Chop 2 cups of cherries and place them in a large glass jar. Mix in two cups of cane sugar and let macerate for 2-3 hours at room temperature. Place lid on jar and refrigerate for 7 days shaking the jar once or twice a day to dissolve the sugar.  After 7 days strain the fruit mixture thru a fine mesh sieve squeezing the pulp to extract all the juices. Add 1 cup cider vinegar and 1 cup black cherry balsamic vinegar.  Decant into a 16 ounce bottle with swing top rubber stopper. Shrubs will keep up to one year in fridge.

Roast Chicken with Apricot-Citrus Shrub

Roast Chicken with Apricot-Citrus Shrub

Roasted Chicken and Apricot-Citrus Shrub Salsa (Adapted from Tyler Florence’s “Fresh” Cookbook)

For the Chicken:

6 whole chicken legs (drumstick & thigh) free-range chicken

1/2 cup smoked olive oil

Kosher salt and freshly cracked black pepper

1 -1/2 pounds baby creamer potatoes in assorted colors

For the Apricot-Citrus Shrub Salsa:

2 limes

3 tablespoons Apricot Shrub

1 navel orange

Extra-virgin olive oil

Kosher salt and freshly cracked black pepper

6 breakfast radishes

3 tablespoons finely chopped fresh chives

Flowering cilantro buds

Fleur de sel

Directions:

Preheat the oven to 375 degrees F. Rub chicken all over with some of the smoked olive oil, ensuring it gets in all the crevices. Season all over with salt and pepper.

For the Chicken: Set the chicken legs in a large roasting pan over two burners and heat over medium-high heat. When the pan is hot, add the chicken legs skin-side down and sear for 4 to 5 minutes. Turn the chicken over, add the potatoes to the pan, and drizzle with more olive oil. Season with salt and pepper. Roast in the oven for 45 minutes, or until an instant-read thermometer inserted in the joint between the thigh and drumstick reads 160 degrees to 165 degrees F. The potatoes should be golden on the outside and tender in the middle. Remove from the oven and allow the chicken to rest for 5 minutes.

For the citrus salsa. Use a sharp knife to cut away the rind and pith from each of the citrus fruits. Holding the fruit over a bowl, carefully cut between the membranes to free the segments. Let the juices and segments fall into the bowl. Add about cup extra-virgin olive oil to the bowl and 3 tablespoons of Apricot Shrub and season with salt and pepper. Cut the radishes into very fine matchsticks on a mandoline or with a sharp knife. Fold them into the citrus salsa, and add the chives. Serve the roasted chicken with the potatoes and citrus salsa, and garnish with flowering cilantro. Season with fleur de sel.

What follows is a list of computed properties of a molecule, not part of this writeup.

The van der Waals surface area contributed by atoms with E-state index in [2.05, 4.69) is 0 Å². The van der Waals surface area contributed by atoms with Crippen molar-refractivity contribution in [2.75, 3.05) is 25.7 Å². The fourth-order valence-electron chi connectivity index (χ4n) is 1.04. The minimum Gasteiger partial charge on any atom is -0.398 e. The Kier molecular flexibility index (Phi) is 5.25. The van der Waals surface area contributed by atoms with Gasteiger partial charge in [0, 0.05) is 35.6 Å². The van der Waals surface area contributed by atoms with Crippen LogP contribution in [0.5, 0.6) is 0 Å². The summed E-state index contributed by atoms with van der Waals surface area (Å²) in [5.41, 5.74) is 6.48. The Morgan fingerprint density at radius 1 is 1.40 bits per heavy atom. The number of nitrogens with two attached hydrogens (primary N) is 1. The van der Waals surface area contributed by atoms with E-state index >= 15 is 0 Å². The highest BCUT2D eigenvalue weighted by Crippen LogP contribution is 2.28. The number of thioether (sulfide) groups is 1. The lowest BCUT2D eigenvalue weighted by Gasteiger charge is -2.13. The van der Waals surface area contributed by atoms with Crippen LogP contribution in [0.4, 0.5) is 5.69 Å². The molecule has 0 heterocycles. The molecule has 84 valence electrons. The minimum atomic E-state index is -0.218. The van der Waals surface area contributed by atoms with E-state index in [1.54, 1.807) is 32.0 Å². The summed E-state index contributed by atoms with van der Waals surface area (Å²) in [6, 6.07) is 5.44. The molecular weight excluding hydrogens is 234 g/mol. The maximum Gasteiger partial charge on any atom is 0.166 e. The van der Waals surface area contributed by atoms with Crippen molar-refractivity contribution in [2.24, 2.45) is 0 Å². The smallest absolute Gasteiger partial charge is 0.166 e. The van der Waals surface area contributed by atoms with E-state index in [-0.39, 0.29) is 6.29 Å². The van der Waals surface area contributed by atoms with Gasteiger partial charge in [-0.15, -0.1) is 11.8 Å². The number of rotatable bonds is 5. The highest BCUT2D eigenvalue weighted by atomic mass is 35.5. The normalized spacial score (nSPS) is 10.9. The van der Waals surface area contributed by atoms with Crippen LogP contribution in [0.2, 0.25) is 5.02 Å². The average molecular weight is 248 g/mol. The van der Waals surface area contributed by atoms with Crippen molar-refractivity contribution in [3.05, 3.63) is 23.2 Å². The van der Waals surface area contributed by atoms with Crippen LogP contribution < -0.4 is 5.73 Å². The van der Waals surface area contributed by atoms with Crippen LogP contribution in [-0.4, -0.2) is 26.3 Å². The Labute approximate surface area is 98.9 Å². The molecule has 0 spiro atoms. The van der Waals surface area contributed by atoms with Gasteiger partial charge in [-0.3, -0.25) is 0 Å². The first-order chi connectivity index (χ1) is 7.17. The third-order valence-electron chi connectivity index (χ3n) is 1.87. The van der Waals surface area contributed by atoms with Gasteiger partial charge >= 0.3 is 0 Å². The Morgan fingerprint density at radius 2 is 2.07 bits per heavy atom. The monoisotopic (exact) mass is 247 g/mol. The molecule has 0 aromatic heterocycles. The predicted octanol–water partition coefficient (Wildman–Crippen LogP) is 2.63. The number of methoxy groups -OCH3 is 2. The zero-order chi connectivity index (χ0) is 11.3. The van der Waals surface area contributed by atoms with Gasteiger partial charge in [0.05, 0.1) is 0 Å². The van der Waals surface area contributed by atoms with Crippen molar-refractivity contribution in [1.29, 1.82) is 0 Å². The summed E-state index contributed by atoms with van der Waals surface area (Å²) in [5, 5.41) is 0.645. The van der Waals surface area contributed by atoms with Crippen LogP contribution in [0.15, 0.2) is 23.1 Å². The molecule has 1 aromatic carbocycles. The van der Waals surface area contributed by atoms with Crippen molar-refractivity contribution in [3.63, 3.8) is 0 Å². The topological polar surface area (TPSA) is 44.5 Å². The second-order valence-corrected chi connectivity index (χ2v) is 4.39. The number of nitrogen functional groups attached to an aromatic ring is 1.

To make the apricot shrub:  

Chop 2 cups of apricots and place them in a large glass jar. Mix in two cups of cane sugar and let macerate for 2-3 hours at room temperature. Place lid on jar and refrigerate for 7 days shaking the jar once or twice a day to dissolve the sugar. After 7 days strain the fruit mixture thru a fine mesh sieve squeezing the pulp to extract all the juices. Add 2 cups cider vinegar. Decant into a 16 ounce bottle with swing top rubber stopper. Shrubs will keep up to one year in fridge.

Strawberry Shrub Drizzle with Oatmeal Vanilla Yogurt

Strawberry Shrub Drizzle with Oatmeal Vanilla Yogurt

To make the strawberry shrub:

Chop 2 cups of strawberries and place them in a large glass jar. Add two cups of cane sugar and let macerate for 2-3 hours at room temperature. Place lid on jar and refrigerate for 7 days shaking the jar once or twice a day to dissolve the sugar.  After 7 days strain the fruit mixture thru a fine mesh sieve squeezing the pulp to extract all the juices.  Add 1 cup cider vinegar and 1 cup Champagne vinegar. Decant in to 16 ounce bottle with swing top rubber stopper. Shrubs will keep up to one year in fridge.

Strawberry Shrub

Strawberry Shrub

STRAWBERRY CHERUB’S CUP

1 part St-Germain

2 parts Vodka, Cirtus Vodka, or Hendricks

1 part lemon juice

1 part strawberry shrub

top with Brut Rosé Sparkling Wine

Shake and strain over fresh ice in a Collins glass. Top with Brut Rosé or Brut Champagne. Garnish with strawberry.